Mamie Till Mobley

"There was an important mission for me, to shape so many...young minds as a teacher. God took away one child but...(gave) me thousands. And I have been grateful for the blessing." Mamie Till Mobley

Tuesday, October 30, 2012

Dr. Peggy Brooks-Bertram, launched her 2nd book of letters

Dr. Peggy Brooks-Bertram,  co-editor of Go, Tell Michelle, a collection of letters to the First Lady, proposed a similar project to Say Yes to Education only this time it was for the new superintendent of the Buffalo Public Schools.

So, she asked the residents of the City of Buffalo to respond to her call for letters.

Her idea for the book she wrote, "...preceded selection of a new superintendent by at least two months," as well as "to support Say Yes to Education, Buffalo efforts to enhance education..." in the community.

Dr. Brooks-Bertram attended the superintendent search forums in the community saw a low turn out wanted to engage more stakeholders in the process with an opportunity to respond.

Say Yes embraced her idea provided the funds to compile and edit the book with over 100 letters called, Letters to the Superintendent, a Community Responds published on October 2012.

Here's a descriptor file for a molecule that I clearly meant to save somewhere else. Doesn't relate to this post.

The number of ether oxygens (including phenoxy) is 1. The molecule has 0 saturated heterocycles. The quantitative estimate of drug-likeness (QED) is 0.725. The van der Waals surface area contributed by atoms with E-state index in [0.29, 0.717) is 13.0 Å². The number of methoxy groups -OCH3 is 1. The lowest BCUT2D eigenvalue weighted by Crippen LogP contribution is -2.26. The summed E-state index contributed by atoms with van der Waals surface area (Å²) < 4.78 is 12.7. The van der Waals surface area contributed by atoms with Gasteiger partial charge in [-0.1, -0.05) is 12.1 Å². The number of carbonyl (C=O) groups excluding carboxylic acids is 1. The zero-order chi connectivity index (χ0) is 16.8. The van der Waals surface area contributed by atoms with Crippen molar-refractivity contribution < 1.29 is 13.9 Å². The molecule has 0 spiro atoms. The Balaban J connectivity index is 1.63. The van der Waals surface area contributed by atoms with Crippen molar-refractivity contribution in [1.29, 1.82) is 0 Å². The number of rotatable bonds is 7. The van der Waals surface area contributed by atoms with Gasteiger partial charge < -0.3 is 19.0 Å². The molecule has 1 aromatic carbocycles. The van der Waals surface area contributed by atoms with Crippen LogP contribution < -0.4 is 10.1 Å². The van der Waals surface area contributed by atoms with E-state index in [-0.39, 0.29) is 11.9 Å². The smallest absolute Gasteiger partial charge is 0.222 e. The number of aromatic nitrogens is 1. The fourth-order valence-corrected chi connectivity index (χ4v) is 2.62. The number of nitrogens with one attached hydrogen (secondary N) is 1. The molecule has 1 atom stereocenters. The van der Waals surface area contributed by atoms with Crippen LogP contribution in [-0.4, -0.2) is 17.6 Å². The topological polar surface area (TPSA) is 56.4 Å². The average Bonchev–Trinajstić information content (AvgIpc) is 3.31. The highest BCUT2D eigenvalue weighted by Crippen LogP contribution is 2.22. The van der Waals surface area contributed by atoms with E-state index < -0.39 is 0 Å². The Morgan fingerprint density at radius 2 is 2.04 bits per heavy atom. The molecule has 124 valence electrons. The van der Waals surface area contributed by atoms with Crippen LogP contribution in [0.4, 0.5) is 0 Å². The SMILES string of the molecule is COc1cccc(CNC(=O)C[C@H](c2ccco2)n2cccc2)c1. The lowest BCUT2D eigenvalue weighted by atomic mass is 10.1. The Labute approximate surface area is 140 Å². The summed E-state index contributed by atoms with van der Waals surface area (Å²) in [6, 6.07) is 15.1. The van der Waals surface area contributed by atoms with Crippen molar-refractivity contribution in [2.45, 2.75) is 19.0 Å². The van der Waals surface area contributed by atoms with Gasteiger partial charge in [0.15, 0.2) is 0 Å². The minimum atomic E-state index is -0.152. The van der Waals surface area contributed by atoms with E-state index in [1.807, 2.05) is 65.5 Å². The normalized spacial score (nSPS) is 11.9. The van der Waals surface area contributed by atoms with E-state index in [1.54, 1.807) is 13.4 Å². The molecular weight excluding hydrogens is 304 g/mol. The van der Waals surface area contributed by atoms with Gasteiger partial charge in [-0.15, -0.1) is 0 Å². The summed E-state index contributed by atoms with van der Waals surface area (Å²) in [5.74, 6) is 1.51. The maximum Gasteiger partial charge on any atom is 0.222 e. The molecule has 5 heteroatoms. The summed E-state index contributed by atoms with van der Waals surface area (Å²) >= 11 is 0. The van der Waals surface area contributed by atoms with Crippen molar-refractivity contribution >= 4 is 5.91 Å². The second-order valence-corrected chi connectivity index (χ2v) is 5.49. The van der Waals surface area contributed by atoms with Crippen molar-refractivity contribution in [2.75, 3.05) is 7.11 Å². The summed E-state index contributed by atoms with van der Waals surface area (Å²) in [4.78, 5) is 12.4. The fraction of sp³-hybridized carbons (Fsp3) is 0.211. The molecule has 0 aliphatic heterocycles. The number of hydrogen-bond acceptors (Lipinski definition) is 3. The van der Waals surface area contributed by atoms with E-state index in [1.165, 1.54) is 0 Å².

And over 100 city residents attended the launching of the book tonight at the Daemen College International Center for Excellence in Animation at the Tri-Main St. Bldg in the aftermath of hurricane Sandy.

Board members Mary Ruth Kapsiak, Sharon Belton- Cottman, Dr. Barbara Nevergold, co-editor, Go, Tell Michelle, and Uncrowned Queens, and Lou Petrucci and Superintendent Dr.Pamela C. Brown attended the gala affair.

Also, present were David Rust, Jennifer Parker, President Edwin G. Clausen, Daemen College,  Clotilde Perez-Bode Dedecker, Pres. Buffalo Community Foundation.

Notables in the audience writers Gary Earl Ross, and Karima Amin, Dr. Tammy Alsace, Multilingual Ed. Director, PBS, Dorothy Hill, Elena Cala Buscarino, PBS, Public Relations, and others.

Pictured above is Dr. Brooks-Bertram, standing in front of the exhibit she also served as curator, featuring letters from her book, holding a special recognition award from David Rust, Director Say Yes to Education.

Published with Blogger-droid v2.0.4

Billionaire attempts takeover of Bridgeport, CT Ed Board

Published with Blogger-droid v2.0.4

Hedge fund operator got state to take over schools

Hedge fund operator got state to take over schools

Edited Aug-05-11 by roxiejules

The parties were put together by a group funded by $1.3 million from the Walton Family Foundation. It appears the public voice was left out of the discussion.

Published with Blogger-droid v2.0.4

Wealthy donors and state wrongfully attempted take over a Connecticut public school

a group of wealthy donors, which in December created the Bridgeport Education Reform fund with $400,000, in part to bring in Paul Vallas, the former New Orleans schools chiefs and a national figure in education reform, to help run the district as interim superintendent didn't succeed because the Ct State Supreme Court ruled state take over violated the rights of board members to be trained first.